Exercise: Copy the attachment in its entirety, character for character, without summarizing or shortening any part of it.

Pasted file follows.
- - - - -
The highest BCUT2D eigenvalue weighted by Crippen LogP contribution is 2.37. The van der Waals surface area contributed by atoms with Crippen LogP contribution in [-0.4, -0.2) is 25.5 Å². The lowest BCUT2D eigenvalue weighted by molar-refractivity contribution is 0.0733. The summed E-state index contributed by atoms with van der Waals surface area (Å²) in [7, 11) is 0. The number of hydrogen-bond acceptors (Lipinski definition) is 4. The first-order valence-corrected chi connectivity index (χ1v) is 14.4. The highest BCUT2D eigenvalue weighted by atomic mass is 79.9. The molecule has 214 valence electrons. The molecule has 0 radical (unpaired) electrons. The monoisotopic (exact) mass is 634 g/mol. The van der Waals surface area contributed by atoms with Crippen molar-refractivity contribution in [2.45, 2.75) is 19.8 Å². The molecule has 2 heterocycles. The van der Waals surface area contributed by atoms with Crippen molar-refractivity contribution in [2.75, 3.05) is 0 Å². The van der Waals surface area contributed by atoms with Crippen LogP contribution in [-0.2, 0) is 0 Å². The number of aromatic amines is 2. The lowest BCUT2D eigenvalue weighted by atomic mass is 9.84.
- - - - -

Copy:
The highest BCUT2D eigenvalue weighted by Crippen LogP contribution is 2.37. The van der Waals surface area contributed by atoms with Crippen LogP contribution in [-0.4, -0.2) is 25.5 Å². The lowest BCUT2D eigenvalue weighted by molar-refractivity contribution is 0.0733. The summed E-state index contributed by atoms with van der Waals surface area (Å²) in [7, 11) is 0. The number of hydrogen-bond acceptors (Lipinski definition) is 4. The first-order valence-corrected chi connectivity index (χ1v) is 14.4. The highest BCUT2D eigenvalue weighted by atomic mass is 79.9. The molecule has 214 valence electrons. The molecule has 0 radical (unpaired) electrons. The monoisotopic (exact) mass is 634 g/mol. The van der Waals surface area contributed by atoms with Crippen molar-refractivity contribution in [2.45, 2.75) is 19.8 Å². The molecule has 2 heterocycles. The van der Waals surface area contributed by atoms with Crippen molar-refractivity contribution in [2.75, 3.05) is 0 Å². The van der Waals surface area contributed by atoms with Crippen LogP contribution in [-0.2, 0) is 0 Å². The number of aromatic amines is 2. The lowest BCUT2D eigenvalue weighted by atomic mass is 9.84.